Lloyds Banking Group announced that it will return up to £4bn to shareholders, despite adding to its payment protection insurance (PPI) bill last year. The banking giant displayed pre-tax profits of £5.96bn for 2018, up 13% compared with £5.28bn the previous year. Lloyds hiked the dividend by 5% to 3.21p per share and proposed a share buyback of up to £1.75bn, which represents a total return of up to £4bn to investors. Operating costs were comparatively steady in 2018 at £8.17bn and the company now assumes costs to be less than £8bn this year, which is 12 months ahead of its primary target.
The bank paid out £1.86bn to claimants in the year, it said. They have until 29 August to claim. Lloyds sold 16 million PPI policies since 2000 and has settled or set aside funds for 53% of them, it said. So far, £31.9bn has been paid out in compensation by UK lenders, with major banks having set aside another £10bn or so for future claims. Meanwhile, the group raised the facility for PPI costs by £750m last year, bringing the total amount provided by the bank to £19.4bn. Lloyds said the upturn was driven partially by a higher-than-expected number of grievances – 13,000 per week – and a jump in the average redress per complaint. However, analysts noted that with the limit for PPI claims coming up this August, the banks’ profits have been boosted as the warning of further costs diminishes.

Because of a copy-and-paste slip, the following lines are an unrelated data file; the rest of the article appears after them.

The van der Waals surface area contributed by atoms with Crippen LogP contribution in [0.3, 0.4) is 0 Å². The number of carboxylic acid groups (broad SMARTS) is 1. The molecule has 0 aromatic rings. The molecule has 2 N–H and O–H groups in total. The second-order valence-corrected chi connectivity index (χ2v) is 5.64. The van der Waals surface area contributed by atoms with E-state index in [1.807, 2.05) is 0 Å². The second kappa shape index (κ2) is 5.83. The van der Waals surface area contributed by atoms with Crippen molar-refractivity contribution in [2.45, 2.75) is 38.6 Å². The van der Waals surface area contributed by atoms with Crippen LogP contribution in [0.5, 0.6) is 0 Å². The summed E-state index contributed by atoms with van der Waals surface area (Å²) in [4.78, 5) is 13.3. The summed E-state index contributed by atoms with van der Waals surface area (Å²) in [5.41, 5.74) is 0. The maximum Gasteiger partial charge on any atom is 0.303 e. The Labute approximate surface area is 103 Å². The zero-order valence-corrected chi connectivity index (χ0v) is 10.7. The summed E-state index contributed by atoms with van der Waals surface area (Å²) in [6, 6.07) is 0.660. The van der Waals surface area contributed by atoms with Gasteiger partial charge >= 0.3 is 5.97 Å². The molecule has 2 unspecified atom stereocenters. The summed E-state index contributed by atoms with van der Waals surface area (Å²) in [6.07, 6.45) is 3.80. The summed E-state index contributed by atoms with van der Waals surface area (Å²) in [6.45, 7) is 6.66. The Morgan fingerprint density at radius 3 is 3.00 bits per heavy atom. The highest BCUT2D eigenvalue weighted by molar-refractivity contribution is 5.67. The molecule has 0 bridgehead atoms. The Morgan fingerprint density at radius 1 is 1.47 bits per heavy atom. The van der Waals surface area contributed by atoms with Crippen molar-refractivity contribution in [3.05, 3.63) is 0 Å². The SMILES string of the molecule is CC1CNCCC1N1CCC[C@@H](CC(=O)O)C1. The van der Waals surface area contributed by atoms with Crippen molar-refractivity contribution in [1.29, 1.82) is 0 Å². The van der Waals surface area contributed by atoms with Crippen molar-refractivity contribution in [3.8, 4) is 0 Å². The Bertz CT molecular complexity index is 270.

“The UK economy has proven itself to be resilient, with record employment,” chief executive Antonio Horta-Osorio said in the statement, but warned: “The near-term outlook for the UK economy remains uncertain.” Net interest margin, which is the dissimilarity between what a bank pays depositors and charges borrowers and is an indicator of a bank’s effectiveness, rose from 2.86% to 2.93%. Through dividend payments and buying its own shares back from investors, the bank will pay out £4bn this year, it said. He said: “Over 2018 the UK economy has verified itself to be resilient, with record employment and sustained GDP (gross domestic product) growth. Although the near-term outlook for the UK economy remains indeterminate, our strategy continues to deliver for our customers. “I remain confident that, with our sole business model and market-leading efficiency, we can continue to increase investment in customer propositions and grow our leading digital bank, whilst at the same time bringing strong financial performance and market-leading returns.”
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